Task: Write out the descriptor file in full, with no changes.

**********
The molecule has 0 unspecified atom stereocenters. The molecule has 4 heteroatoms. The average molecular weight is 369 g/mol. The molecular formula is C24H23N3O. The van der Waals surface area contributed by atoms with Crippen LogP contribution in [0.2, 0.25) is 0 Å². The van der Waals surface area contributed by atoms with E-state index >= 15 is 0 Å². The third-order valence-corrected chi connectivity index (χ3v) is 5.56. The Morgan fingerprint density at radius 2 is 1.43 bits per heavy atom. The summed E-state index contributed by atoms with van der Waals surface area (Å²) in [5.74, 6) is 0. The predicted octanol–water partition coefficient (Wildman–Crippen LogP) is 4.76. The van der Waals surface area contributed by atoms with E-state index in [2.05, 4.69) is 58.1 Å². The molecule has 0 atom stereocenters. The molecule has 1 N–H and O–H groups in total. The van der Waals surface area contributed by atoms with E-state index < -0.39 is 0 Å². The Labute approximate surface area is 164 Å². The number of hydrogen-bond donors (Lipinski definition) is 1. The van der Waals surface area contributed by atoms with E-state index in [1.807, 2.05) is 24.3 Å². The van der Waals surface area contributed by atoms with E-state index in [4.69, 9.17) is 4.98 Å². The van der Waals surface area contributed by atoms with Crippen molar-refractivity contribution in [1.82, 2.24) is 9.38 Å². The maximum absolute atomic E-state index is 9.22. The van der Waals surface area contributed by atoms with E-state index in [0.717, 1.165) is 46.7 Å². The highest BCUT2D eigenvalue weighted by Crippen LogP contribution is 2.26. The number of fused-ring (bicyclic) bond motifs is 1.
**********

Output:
The molecule has 0 unspecified atom stereocenters. The molecule has 4 heteroatoms. The average molecular weight is 369 g/mol. The molecular formula is C24H23N3O. The van der Waals surface area contributed by atoms with Crippen LogP contribution in [0.2, 0.25) is 0 Å². The van der Waals surface area contributed by atoms with E-state index >= 15 is 0 Å². The third-order valence-corrected chi connectivity index (χ3v) is 5.56. The Morgan fingerprint density at radius 2 is 1.43 bits per heavy atom. The summed E-state index contributed by atoms with van der Waals surface area (Å²) in [5.74, 6) is 0. The predicted octanol–water partition coefficient (Wildman–Crippen LogP) is 4.76. The van der Waals surface area contributed by atoms with E-state index in [2.05, 4.69) is 58.1 Å². The molecule has 0 atom stereocenters. The molecule has 1 N–H and O–H groups in total. The van der Waals surface area contributed by atoms with E-state index < -0.39 is 0 Å². The Labute approximate surface area is 164 Å². The number of hydrogen-bond donors (Lipinski definition) is 1. The van der Waals surface area contributed by atoms with E-state index in [1.807, 2.05) is 24.3 Å². The van der Waals surface area contributed by atoms with E-state index in [4.69, 9.17) is 4.98 Å². The van der Waals surface area contributed by atoms with Crippen molar-refractivity contribution in [1.82, 2.24) is 9.38 Å². The maximum absolute atomic E-state index is 9.22. The van der Waals surface area contributed by atoms with E-state index in [0.717, 1.165) is 46.7 Å². The highest BCUT2D eigenvalue weighted by Crippen LogP contribution is 2.26. The number of fused-ring (bicyclic) bond motifs is 1.